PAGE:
FDA Combats Antibiotic Resistance With New Product Label Printing Guidelines
This entry was posted on April 14, 2014.
FDA Introduces Voluntary Guidelines for Antibiotic Product Label Printing The U.S. Food and Drug Administration is unrolling a voluntary initiative to change the way antibiotics are referenced in product label printing. Many experts are worried about the effect that certain drugs fed to livestock are having on human resistance to antibiotics. These antimicrobials are sometimes fed to animals, because they help animals to gain weight faster while eating less food. To prevent development of human resistance, experts are saying these microbial ingredients should only be used for animal welfare when absolutely necessary. As a result, the FDA has asked drugmakers and animal health companies not to print labels for medically significant antibiotics that contain references to animal production.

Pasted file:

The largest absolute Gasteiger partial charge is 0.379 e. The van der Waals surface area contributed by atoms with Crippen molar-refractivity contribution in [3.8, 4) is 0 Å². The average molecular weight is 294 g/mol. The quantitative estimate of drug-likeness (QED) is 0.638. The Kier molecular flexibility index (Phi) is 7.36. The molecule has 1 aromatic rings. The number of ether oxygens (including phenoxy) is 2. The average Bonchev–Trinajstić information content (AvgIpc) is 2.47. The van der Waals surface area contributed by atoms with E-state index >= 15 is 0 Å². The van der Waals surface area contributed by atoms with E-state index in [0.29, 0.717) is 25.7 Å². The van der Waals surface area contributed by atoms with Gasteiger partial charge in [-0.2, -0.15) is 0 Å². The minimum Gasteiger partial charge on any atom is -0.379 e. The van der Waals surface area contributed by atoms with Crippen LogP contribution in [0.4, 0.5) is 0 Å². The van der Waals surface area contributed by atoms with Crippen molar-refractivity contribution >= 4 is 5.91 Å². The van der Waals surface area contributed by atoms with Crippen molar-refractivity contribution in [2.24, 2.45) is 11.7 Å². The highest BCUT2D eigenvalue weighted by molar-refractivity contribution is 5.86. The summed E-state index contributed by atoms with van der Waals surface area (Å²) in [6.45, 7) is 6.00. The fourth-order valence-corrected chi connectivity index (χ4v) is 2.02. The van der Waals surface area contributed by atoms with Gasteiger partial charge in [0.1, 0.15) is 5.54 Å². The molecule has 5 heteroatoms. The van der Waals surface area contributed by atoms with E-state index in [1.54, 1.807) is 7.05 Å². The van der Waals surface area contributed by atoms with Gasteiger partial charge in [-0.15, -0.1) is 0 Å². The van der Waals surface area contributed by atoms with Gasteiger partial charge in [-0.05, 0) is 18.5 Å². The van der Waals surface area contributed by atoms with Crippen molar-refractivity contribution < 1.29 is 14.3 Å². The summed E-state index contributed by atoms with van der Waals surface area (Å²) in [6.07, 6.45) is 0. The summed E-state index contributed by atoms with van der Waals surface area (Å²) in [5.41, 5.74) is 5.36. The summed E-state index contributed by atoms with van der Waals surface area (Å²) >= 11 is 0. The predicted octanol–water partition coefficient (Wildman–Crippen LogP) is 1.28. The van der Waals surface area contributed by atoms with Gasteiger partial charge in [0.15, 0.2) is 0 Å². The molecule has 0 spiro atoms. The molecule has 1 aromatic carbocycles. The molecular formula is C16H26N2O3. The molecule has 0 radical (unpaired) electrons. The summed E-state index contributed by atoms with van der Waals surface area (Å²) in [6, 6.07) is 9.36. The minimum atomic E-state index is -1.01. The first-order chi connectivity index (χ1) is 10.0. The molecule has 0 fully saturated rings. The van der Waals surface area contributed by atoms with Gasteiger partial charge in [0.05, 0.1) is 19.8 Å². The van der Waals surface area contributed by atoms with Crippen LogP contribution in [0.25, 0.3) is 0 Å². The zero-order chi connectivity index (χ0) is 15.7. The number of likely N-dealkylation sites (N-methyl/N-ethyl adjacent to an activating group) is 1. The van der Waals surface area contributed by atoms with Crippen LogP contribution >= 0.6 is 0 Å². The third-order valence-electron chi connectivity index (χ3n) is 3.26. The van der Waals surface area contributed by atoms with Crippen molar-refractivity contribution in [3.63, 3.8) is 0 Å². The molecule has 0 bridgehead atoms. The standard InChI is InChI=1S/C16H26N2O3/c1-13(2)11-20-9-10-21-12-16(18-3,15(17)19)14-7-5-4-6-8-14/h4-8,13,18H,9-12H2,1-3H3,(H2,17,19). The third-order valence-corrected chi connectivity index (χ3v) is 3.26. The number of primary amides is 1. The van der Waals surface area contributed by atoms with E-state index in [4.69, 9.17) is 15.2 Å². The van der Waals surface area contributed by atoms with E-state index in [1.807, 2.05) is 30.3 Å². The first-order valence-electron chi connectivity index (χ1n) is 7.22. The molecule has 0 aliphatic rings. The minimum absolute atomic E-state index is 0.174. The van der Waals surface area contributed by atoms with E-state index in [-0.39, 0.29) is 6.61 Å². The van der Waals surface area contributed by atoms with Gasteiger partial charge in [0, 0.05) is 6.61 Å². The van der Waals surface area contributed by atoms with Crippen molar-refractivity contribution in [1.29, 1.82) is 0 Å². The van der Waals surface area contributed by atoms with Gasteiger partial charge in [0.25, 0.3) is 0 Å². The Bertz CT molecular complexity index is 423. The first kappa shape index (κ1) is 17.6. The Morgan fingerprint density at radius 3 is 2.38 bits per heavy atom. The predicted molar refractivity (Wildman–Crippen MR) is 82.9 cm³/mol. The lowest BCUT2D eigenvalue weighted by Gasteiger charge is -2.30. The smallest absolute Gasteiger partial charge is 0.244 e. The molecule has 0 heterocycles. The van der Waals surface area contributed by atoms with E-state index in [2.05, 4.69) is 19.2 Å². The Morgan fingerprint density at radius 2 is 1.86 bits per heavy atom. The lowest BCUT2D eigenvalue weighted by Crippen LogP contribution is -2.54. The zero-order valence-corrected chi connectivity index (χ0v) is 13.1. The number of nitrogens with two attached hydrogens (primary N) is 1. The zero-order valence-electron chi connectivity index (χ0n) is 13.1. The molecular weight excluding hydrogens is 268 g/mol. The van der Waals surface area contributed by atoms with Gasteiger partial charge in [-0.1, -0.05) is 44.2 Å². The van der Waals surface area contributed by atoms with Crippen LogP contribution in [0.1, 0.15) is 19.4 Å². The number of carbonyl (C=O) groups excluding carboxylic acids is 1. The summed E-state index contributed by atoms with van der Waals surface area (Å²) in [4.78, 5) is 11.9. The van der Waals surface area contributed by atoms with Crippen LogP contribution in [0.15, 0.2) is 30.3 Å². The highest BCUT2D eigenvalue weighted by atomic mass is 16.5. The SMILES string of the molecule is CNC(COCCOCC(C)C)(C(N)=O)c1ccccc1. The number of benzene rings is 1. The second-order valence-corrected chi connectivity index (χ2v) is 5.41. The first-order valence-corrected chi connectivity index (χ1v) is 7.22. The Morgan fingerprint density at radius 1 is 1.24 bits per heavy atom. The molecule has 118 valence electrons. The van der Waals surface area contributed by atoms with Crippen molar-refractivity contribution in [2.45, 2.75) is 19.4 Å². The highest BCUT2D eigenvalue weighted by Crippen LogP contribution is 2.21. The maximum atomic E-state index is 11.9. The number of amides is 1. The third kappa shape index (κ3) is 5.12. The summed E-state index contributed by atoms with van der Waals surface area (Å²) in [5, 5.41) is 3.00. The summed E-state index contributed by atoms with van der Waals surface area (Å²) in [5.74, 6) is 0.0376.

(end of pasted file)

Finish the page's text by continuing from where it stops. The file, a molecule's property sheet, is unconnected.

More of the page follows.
Companies Are Expected to Comply With New Regulations for Custom Product Labels While the initiative is voluntary, the FDA hopes that all drug companies will get on board with the new guidance for custom product labels. If the labels do not contain references to animal production, it will become illegal for food producers to use them in this manner, according to a release from the FDA. The organization believes implementing voluntary guidelines to be the fastest way to enact change to the feed and animal production industries.
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